Summer Blues

When Cathy (Luvswool) and I went to the Midwest Fiber Fair a couple of weeks ago, in our conversations I mentioned I had an indigo dyeing kit I’d like to try.  With some discussion on the forum about the smell indigo produced, I wanted to try to do it while the weather was still nice outside.  Neither of us had used indigo before, so, I invited Cathy to join me in a day of dyeing.

I didn’t have a plan for what I wanted to dye or any specific projects in mind to use the dyed materials.  But Cathy came well prepared with plenty of roving and fabrics to dye.

To save some time, I had set up the buckets for wetting and indigo along with the plastic coverings before she came. It was an overcast day to begin with with a nice breeze across the yard.

set upWe followed the instructions, mixing the indigo, then the chemicals and stirred it in then let it sit for an hour.  But there was no bloom as described.  We reread the instructions and stirred again; then decided to skim the top and begin.

After the first batch, we returned the runny bloom back to the bucket and let our fabric oxide.  It all looked fine, so we continued the process with the rest. Once the first batch was fully oxidized we tag teamed and I washed and rinsed while she dipped the next batch. Strangely enough after the first batch the bloom began to grow.

With a brief break for lunch, we managed to get everything into the pot we both had to dye along with the breaks for letting the pot sit after stirring.  It was a busy day with the dyeing, rinsing and washing. And the day got hotter and sunnier as we worked.

Cathy had spent the evening before rubber banding a large piece of cotton gauze.

Cathy tied corks

Cathy cork cloth

She also brought along a big pile of Domestic 56s roving, some kid mohair yarn, nettle and lace table cloth, miscellaneous bits and pieces of fabric.

Cathy domestic Cathy yarns rovingcathys laceI dyed two blouses that were old, but stained, a very old handkerchief with my name on it, yarn, mulberry silk, pencil roving, thick and thin yarn, a linen doily, some merino and cheviot roving.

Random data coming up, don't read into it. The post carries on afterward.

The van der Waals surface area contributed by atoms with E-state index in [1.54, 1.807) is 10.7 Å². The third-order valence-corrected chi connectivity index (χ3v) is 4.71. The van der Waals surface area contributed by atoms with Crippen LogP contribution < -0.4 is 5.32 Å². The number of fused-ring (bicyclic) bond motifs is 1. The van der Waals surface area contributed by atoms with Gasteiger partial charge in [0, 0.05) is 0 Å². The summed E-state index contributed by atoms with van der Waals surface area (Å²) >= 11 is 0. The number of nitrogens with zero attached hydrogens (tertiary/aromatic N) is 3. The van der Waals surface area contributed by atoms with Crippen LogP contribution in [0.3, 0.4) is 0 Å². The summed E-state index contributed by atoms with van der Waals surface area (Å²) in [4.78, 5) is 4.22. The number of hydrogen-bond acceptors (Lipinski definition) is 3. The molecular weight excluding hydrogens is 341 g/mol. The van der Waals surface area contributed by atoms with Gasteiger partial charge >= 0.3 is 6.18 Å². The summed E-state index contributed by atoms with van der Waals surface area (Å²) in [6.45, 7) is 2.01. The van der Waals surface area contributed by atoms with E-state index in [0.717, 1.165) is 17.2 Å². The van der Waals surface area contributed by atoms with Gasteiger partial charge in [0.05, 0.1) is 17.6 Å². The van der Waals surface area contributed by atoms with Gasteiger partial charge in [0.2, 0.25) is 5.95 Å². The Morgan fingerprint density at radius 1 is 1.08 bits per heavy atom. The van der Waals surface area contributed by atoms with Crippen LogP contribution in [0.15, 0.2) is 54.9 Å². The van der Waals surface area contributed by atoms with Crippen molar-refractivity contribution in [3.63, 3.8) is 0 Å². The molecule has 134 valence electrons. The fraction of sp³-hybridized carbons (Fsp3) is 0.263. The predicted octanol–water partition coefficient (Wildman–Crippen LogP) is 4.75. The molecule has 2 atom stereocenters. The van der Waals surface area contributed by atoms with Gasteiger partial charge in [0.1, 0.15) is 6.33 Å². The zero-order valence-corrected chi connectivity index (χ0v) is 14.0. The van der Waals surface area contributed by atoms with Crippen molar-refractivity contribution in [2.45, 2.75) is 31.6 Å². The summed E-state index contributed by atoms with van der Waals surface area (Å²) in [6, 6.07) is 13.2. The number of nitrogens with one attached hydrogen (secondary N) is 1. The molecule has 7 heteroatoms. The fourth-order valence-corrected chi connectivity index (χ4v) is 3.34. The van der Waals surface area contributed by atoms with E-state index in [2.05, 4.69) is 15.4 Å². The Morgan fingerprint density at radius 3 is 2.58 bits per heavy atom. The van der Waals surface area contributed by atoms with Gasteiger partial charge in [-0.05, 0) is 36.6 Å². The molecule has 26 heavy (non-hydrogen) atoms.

sleeveless blouse

 

 

 

 

 

 

silk and thick n thin stuffI had wadded up some cotton voile and rubber banded it all around.  The end result is the piece draped on the chair.  I like the random patterns it produced.

cotton gauzeCathy brought some corks with her, so I used the corks on a piece of silk gauze.

silk n corksShe also dyed some old thrift store “lace” bedspread pieces, an old linen pillow case, a piece of muslin and a cat mat.  

Since it was getting late in the afternoon and Cathy had a long drive home, we packed up her goodies and she finished rinsing and drying some of her items at home the next day.

We were pleased with the outcome of our “Summer Blues” and the opportunity to give some old items new life and others some pretty blue color.

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22 Responses to Summer Blues

  1. zedster66 says:

    Wow, they all look really good! It looks like you had a long, busy day 🙂
    What is the ‘bloom’ and why is it important?

    • Marilyn aka Pandagirl says:

      Thanks Zed! We did have a great day. It was a lot of work, but worth the experience. I’m not a chemist, but I’ll give the explanation a go — in order for the indigo to dye it requires a chemical reaction. Once the chemicals are mixed in and the vat with the indigo dye and stirred a bubbly bloom forms in the center and the vat turns yellow. It’s removed in order to have access to the vat. When you pull the fabric out if the vat it is yellow green, as it oxidizes it turns blue. Quite fun. If anyone has a better explanation jump right in. 🙂